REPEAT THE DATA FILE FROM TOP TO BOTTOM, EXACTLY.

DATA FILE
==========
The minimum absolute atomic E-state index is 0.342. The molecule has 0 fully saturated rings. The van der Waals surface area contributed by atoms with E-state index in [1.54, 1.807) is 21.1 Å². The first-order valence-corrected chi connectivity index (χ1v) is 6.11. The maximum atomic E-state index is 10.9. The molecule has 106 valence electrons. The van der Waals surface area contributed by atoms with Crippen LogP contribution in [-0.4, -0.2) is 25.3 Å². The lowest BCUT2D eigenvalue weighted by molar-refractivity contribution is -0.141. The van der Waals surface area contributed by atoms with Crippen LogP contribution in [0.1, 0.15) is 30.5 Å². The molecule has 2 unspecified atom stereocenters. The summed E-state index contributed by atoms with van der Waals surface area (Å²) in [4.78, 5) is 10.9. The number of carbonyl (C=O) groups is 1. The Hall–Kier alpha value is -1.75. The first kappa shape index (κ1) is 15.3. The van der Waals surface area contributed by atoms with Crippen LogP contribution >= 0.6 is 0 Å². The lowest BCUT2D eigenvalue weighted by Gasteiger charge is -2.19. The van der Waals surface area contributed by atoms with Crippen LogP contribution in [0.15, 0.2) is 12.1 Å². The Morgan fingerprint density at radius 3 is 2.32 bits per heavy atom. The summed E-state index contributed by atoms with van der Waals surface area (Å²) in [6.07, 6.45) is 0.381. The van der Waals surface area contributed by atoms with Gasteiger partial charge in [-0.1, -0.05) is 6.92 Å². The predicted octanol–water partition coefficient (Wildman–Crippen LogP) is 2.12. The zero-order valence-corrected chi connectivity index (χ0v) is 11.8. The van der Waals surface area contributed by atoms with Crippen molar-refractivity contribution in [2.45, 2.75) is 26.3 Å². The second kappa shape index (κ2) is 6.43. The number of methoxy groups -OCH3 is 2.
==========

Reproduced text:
The minimum absolute atomic E-state index is 0.342. The molecule has 0 fully saturated rings. The van der Waals surface area contributed by atoms with E-state index in [1.54, 1.807) is 21.1 Å². The first-order valence-corrected chi connectivity index (χ1v) is 6.11. The maximum atomic E-state index is 10.9. The molecule has 106 valence electrons. The van der Waals surface area contributed by atoms with Crippen LogP contribution in [-0.4, -0.2) is 25.3 Å². The lowest BCUT2D eigenvalue weighted by molar-refractivity contribution is -0.141. The van der Waals surface area contributed by atoms with Crippen LogP contribution in [0.1, 0.15) is 30.5 Å². The molecule has 2 unspecified atom stereocenters. The summed E-state index contributed by atoms with van der Waals surface area (Å²) in [4.78, 5) is 10.9. The number of carbonyl (C=O) groups is 1. The Hall–Kier alpha value is -1.75. The first kappa shape index (κ1) is 15.3. The van der Waals surface area contributed by atoms with Crippen LogP contribution >= 0.6 is 0 Å². The lowest BCUT2D eigenvalue weighted by Gasteiger charge is -2.19. The van der Waals surface area contributed by atoms with Crippen LogP contribution in [0.15, 0.2) is 12.1 Å². The Morgan fingerprint density at radius 3 is 2.32 bits per heavy atom. The summed E-state index contributed by atoms with van der Waals surface area (Å²) in [6.07, 6.45) is 0.381. The van der Waals surface area contributed by atoms with Gasteiger partial charge in [-0.1, -0.05) is 6.92 Å². The predicted octanol–water partition coefficient (Wildman–Crippen LogP) is 2.12. The zero-order valence-corrected chi connectivity index (χ0v) is 11.8. The van der Waals surface area contributed by atoms with Crippen molar-refractivity contribution in [2.45, 2.75) is 26.3 Å². The second kappa shape index (κ2) is 6.43. The number of methoxy groups -OCH3 is 2.